Kalki’s beloved Ponniyin Selvan is a sprawling Tamil epic, that since its serialized publication in the author’s magazine in the 1950s, holds a special place in the hearts of Tamilians and continues to captivate modern readers. A stupendous feat of storytelling, the novel explores a turbulent period in Chozha history. The ageing emperor, Sundara Chozha is bedridden after a stroke has deprived him of the use of his legs. Ominous portents seen in the sky foretell momentous events. The ailing King’s eldest son, Aditya Karikalar has won a tremendous victory against the Pandyas, their traditional rivals, after beheading their King, Veerapandian. He is the obvious choice to succeed to the throne. But the Apathuvadigal, elite bodyguards of the slain King have sworn vengeance, aided by the exquisite Nandini, who has a personal vendetta against the Chozhas. As the wife of Periya Pazhuvettaraiyar, who along with his brother hold the reigns of power in the Kingdom, Nandini is well placed to strike. Meanwhile, the Pazhuvettaraiyars are conspiring to place Prince Madhurantakar, Sundara Chozha’s elder brother’s son on the throne, convinced that Aditya is too volatile and his younger brother,Arulmozhi Varmar, whom history venerates as Raja Raja Chozha is too unconventional.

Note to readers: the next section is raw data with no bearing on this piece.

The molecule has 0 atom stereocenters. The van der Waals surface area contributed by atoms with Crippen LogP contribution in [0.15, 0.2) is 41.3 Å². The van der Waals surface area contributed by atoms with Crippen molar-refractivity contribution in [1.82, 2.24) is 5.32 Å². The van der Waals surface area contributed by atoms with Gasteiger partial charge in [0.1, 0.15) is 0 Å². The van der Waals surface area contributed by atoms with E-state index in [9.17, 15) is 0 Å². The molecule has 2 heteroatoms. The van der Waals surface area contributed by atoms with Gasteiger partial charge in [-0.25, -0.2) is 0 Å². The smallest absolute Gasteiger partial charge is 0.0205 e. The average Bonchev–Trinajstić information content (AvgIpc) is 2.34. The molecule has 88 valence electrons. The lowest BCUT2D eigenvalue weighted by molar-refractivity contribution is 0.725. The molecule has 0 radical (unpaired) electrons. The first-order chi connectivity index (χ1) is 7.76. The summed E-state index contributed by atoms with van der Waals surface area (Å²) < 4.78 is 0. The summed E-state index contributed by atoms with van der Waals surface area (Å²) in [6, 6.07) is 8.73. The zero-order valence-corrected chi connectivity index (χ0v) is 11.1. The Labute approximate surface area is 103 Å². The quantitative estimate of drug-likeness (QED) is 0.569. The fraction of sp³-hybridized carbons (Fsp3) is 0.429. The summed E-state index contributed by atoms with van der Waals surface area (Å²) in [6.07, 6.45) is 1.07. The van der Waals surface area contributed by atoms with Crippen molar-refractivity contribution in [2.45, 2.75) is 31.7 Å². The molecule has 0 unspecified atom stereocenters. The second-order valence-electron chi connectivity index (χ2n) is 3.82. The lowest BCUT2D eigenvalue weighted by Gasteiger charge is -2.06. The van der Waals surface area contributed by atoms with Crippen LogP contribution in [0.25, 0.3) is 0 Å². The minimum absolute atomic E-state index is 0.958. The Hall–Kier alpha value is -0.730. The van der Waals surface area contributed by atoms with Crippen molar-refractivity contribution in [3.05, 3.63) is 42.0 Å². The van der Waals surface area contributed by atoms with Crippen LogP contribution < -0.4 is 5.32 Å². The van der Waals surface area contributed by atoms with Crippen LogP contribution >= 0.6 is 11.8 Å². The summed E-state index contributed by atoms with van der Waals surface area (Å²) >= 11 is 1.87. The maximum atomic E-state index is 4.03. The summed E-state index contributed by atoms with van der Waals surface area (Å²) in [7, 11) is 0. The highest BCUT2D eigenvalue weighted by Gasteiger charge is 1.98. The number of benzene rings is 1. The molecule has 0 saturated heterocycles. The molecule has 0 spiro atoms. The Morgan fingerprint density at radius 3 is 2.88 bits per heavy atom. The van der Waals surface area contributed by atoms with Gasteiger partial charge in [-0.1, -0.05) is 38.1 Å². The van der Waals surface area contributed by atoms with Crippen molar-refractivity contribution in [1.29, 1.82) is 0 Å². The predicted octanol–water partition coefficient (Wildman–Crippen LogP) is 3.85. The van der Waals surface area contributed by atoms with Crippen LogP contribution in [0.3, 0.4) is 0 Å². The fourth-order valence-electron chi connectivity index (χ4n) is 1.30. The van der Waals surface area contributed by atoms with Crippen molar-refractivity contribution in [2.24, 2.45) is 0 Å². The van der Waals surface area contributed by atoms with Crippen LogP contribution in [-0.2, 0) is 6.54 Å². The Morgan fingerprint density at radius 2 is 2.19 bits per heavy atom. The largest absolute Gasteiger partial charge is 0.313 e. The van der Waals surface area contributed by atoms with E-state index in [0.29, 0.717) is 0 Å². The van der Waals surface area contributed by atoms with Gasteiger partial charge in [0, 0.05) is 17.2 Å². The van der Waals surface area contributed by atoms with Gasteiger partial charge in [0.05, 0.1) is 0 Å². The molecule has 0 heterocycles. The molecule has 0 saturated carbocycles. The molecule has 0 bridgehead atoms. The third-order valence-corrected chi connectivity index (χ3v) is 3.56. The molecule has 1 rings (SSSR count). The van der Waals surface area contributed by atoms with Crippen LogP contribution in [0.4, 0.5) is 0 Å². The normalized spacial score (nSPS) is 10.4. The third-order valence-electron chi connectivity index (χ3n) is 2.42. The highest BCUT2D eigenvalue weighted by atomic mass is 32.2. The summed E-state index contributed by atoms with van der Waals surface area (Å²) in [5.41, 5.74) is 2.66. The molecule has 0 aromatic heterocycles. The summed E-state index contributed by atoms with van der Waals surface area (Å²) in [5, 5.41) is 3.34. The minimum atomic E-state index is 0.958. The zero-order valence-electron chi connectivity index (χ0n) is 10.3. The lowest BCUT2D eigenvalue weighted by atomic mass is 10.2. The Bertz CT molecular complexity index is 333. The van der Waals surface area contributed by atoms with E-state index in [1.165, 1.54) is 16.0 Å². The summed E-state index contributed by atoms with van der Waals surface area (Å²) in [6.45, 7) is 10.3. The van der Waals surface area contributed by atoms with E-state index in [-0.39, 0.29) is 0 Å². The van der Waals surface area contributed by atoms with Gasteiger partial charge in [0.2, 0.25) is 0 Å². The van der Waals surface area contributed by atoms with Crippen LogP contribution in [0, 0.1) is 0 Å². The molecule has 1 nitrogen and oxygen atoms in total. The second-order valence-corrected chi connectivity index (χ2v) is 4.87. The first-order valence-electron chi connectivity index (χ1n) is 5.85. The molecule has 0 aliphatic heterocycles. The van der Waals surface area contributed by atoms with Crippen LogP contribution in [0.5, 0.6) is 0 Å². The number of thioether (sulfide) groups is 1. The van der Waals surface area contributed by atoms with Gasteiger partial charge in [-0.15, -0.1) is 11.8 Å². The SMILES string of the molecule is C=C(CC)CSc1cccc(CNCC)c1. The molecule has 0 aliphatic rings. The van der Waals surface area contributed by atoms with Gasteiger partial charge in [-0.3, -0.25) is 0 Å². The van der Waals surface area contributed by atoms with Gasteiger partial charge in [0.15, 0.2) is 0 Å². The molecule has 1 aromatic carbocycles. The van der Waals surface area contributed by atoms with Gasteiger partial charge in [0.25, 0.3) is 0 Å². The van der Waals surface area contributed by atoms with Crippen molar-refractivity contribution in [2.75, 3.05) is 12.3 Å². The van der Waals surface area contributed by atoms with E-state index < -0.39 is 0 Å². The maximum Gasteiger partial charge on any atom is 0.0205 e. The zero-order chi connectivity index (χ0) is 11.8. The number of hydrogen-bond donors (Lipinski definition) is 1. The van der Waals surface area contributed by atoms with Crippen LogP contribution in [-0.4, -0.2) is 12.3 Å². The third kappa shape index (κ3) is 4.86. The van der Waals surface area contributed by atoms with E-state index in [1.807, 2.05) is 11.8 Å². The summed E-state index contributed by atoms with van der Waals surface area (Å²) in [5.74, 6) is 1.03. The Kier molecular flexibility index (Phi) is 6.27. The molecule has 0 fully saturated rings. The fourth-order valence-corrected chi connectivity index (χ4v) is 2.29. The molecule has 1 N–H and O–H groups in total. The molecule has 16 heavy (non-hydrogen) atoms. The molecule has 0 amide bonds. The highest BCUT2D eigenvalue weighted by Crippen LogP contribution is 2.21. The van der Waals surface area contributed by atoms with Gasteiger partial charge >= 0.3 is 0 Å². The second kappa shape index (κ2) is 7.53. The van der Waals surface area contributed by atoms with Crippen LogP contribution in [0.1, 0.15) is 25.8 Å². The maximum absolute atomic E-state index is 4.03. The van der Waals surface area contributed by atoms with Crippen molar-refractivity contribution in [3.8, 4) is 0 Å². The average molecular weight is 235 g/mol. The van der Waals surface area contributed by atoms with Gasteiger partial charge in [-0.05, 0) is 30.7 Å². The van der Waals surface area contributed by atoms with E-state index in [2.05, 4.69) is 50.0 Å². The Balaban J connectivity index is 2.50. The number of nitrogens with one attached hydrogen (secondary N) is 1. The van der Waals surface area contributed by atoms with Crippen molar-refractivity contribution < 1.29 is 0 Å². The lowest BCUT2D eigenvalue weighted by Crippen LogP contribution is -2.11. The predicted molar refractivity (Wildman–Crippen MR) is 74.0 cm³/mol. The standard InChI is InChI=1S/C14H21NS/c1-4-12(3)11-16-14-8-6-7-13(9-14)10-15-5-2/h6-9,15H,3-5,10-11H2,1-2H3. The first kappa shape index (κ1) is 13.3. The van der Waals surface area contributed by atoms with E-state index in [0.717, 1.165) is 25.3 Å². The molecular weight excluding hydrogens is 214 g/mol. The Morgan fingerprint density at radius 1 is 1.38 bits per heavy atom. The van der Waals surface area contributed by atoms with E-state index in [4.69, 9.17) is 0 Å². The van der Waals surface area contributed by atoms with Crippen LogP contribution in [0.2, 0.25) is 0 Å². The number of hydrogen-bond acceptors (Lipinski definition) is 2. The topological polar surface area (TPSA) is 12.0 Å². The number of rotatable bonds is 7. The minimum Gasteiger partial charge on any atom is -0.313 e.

Kalki spins an enthralling yarn that is a soaring triumph of storytelling. It is filled to bursting with memorable characters like the impish Vandiyadevan, through whose eyes, we witness the intrigue, adventures, and romance aplenty in this epic saga. Kalki is also famed for his powerful female characters like the Princess Kundavai, who is clever, resourceful and a game changer in the political landscape and fan favourite, Poonkuzhali, the daring boat girl. The author had a penchant for combining historical facts with fiction and blending both to create a truly magnificent tale that keeps the reader hooked from the very beginning and begging for more at the conclusion of every chapter.
Nandini Krishnan has an uphill task in her English translation of Kalki’s Ponniyin Selvan as she strives to recapture the magic of the original and present it in a contemporary format for today’s readers, without losing the charm and essence of the masterpiece. Her efforts are a triumph and First Flood, Book 1 is masterfully crafted with loving attention lavished on every nuance. Krishnan meticulously stitches together the narrative, taking care to retain the descriptive beauty of the Tamil text which goes a long way in evoking the grandeur of the past, the lush beauty of a land held in the multi-limbed embrace of the River Goddess,
Kaveri, the lives of a hardy people from a harsher age who nevertheless loved, laughed and fought their battles just like us and bringing to life an important chapter in the history of the Tamils. Her retention of Kalki’s love for onomatopoeia and verses in Tamil are lovely touches. Her readers will no doubt be grateful to her for throwing open the doors to a glorious realm made accessible by Kalki and beg for more instalments in this excellent series.
This book review originally appeared in The New Indian Express.